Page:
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The Debate Over Wearing a Mask

Updated on June 1, 2020
Christine Church profile image

Christine is a professional researcher and writer for over four decades.

The two sides of mask wearing and which is the truth; the moral debate

Even as early as January of this year, the thought of a mask offered people images of surgeons in operating rooms, a painter painting a room or even of Halloween. We saw images that came out of China; people wearing surgical masks and face coverings, but we never equated these images with what would be to come.

But then Covid came here, to untouchable America. At first, it was, “wash your hands and be careful. If you feel sick, wear a mask in public if you can.” To most, face masks were not available, so “anything covering the nose and mouth would do.” Scarves, bandanas, even surgical masks available through your primary care physician. Most questioned the need for masks to begin with; do we really need to wear these things on our faces? It was an odd thing to do here, and in most countries. Those who did wear masks were looked at strangely, or with caution as it was assumed they must be ill.

Then came the lockdown, businesses closing, no public gatherings, social distancing, hand sanitizing, and of course “wear a mask if you must go out in public for any reason.” Suddenly, anyone not wearing a mask was viewed as selfish, not caring if they got others sick or themselves. Instructions on how to make your own mask popped up everywhere. There were specific guidelines about how and with what materials masks should be made. Opinions abounded over whether or not anything besides a rare N95 mask would do any good at all. But those were being hoarded away for health care workers who needed them desperately.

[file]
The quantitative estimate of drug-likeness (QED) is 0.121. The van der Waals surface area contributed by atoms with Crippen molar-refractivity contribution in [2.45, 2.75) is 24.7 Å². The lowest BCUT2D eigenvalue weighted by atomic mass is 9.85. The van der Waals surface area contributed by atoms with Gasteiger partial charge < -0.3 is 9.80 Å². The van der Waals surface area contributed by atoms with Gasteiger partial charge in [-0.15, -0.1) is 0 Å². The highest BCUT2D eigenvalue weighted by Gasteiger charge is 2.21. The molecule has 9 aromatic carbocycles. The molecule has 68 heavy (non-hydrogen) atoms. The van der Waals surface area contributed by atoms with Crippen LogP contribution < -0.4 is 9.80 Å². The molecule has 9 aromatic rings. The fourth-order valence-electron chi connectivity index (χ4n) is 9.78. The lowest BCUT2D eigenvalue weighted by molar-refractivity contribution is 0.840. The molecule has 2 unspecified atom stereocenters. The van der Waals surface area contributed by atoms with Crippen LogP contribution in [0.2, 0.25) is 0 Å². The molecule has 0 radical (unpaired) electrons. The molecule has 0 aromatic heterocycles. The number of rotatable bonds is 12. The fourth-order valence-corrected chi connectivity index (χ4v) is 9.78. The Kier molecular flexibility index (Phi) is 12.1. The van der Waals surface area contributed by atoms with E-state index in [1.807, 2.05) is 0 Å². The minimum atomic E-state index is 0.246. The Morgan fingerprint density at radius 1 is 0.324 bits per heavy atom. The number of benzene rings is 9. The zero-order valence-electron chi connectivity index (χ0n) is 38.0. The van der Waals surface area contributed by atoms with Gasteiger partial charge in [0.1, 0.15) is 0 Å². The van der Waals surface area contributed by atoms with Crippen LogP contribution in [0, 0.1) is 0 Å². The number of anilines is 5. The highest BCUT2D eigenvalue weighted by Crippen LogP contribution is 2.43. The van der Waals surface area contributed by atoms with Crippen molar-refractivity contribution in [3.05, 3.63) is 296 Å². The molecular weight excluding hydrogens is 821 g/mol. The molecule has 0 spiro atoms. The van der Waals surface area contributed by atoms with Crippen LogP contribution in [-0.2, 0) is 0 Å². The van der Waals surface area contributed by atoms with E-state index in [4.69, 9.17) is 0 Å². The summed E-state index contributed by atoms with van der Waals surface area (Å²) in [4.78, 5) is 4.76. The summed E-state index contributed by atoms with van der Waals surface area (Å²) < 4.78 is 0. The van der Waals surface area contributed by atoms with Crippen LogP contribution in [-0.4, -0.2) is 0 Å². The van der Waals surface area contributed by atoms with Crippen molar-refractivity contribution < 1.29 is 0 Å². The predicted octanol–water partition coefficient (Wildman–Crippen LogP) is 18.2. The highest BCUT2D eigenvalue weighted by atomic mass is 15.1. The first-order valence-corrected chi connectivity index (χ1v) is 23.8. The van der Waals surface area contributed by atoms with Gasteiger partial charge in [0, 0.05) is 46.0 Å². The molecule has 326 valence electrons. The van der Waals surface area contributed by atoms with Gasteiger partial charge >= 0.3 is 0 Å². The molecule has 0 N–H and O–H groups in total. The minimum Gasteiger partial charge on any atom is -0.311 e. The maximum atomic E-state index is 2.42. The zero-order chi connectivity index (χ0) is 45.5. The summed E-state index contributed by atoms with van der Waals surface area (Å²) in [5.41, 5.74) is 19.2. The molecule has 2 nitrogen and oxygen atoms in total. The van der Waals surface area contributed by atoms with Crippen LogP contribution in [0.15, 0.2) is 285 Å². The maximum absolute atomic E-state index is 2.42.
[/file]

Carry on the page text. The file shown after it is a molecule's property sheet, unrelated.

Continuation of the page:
Information popped up everywhere, both for and against the wearing of masks. The media ran with it. The internet became overloaded with it. Groups of people became vehemently against the wearing of masks, saying research suggested the small invisible particles of Covid (SARS-CoV-2) that people breathed out, talked out, sneezed out, or coughed out would get through the flimsy makings of homemade and even surgical masks. Masks were viewed as “no protection at all to the wearer.” Then you had your opposing groups who insisted on wearing a mask all the time, feeling it was the only way to protect themselves from those who did not wear them.

This divide came about because of the lack of certain information and the excess of others.

So why do we need masks?

The answer to this question came about at the very beginning when people were told to only wear one if they were ill. However, because Covid-19 was (and still is) such a mysterious illness, even scientists and doctors didn’t have a grasp on what would work and what wouldn’t. They began experiments on how far particles traveled inside buildings where air flow was still. They discovered that just talking would spew particles up to 6 feet away and could hang in the air for hours with no wind to blow them away. Sneezing and coughing sent them much, much farther. These particles have been found on toilets, sinks, anywhere they land and survive for hours or even days.